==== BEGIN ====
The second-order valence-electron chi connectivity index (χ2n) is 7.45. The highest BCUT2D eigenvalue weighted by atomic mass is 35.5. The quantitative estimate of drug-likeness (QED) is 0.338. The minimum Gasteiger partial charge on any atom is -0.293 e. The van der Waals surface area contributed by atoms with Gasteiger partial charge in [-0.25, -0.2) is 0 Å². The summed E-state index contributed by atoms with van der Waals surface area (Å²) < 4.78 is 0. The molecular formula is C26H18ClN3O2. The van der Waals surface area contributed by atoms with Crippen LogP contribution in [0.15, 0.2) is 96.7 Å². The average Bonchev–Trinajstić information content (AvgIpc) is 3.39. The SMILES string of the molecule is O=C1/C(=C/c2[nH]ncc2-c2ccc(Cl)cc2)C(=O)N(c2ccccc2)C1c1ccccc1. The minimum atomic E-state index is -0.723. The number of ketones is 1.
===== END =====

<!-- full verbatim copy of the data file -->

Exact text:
The second-order valence-electron chi connectivity index (χ2n) is 7.45. The highest BCUT2D eigenvalue weighted by atomic mass is 35.5. The quantitative estimate of drug-likeness (QED) is 0.338. The minimum Gasteiger partial charge on any atom is -0.293 e. The van der Waals surface area contributed by atoms with Gasteiger partial charge in [-0.25, -0.2) is 0 Å². The summed E-state index contributed by atoms with van der Waals surface area (Å²) < 4.78 is 0. The molecular formula is C26H18ClN3O2. The van der Waals surface area contributed by atoms with Crippen LogP contribution in [0.15, 0.2) is 96.7 Å². The average Bonchev–Trinajstić information content (AvgIpc) is 3.39. The SMILES string of the molecule is O=C1/C(=C/c2[nH]ncc2-c2ccc(Cl)cc2)C(=O)N(c2ccccc2)C1c1ccccc1. The minimum atomic E-state index is -0.723. The number of ketones is 1.